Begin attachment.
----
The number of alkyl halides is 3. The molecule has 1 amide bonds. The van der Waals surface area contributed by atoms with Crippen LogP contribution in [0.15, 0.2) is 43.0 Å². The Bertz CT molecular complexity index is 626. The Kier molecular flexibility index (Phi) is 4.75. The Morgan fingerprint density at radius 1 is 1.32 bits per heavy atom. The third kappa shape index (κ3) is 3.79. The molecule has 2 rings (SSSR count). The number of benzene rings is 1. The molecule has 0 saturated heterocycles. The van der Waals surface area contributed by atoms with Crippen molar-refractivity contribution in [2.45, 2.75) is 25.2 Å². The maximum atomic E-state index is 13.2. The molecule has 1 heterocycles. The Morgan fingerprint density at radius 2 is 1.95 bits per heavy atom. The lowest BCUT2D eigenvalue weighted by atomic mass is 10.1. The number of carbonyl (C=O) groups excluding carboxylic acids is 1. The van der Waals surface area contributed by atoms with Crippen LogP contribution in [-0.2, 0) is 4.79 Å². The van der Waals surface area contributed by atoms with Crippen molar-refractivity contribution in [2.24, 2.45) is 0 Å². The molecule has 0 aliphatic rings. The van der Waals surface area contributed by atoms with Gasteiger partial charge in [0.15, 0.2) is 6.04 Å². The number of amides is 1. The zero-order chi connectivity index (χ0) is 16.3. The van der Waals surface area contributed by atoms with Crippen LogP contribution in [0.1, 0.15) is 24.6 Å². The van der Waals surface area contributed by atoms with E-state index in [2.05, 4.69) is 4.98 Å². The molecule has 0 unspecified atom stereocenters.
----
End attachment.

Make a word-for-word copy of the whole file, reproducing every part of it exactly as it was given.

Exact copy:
The number of alkyl halides is 3. The molecule has 1 amide bonds. The van der Waals surface area contributed by atoms with Crippen LogP contribution in [0.15, 0.2) is 43.0 Å². The Bertz CT molecular complexity index is 626. The Kier molecular flexibility index (Phi) is 4.75. The Morgan fingerprint density at radius 1 is 1.32 bits per heavy atom. The third kappa shape index (κ3) is 3.79. The molecule has 2 rings (SSSR count). The number of benzene rings is 1. The molecule has 0 saturated heterocycles. The van der Waals surface area contributed by atoms with Crippen molar-refractivity contribution in [2.45, 2.75) is 25.2 Å². The maximum atomic E-state index is 13.2. The molecule has 1 heterocycles. The Morgan fingerprint density at radius 2 is 1.95 bits per heavy atom. The lowest BCUT2D eigenvalue weighted by atomic mass is 10.1. The number of carbonyl (C=O) groups excluding carboxylic acids is 1. The van der Waals surface area contributed by atoms with Crippen LogP contribution in [-0.2, 0) is 4.79 Å². The van der Waals surface area contributed by atoms with Crippen molar-refractivity contribution in [2.24, 2.45) is 0 Å². The molecule has 0 aliphatic rings. The van der Waals surface area contributed by atoms with Gasteiger partial charge in [0.15, 0.2) is 6.04 Å². The number of amides is 1. The zero-order chi connectivity index (χ0) is 16.3. The van der Waals surface area contributed by atoms with Crippen LogP contribution in [0.1, 0.15) is 24.6 Å². The van der Waals surface area contributed by atoms with E-state index in [2.05, 4.69) is 4.98 Å². The molecule has 0 unspecified atom stereocenters.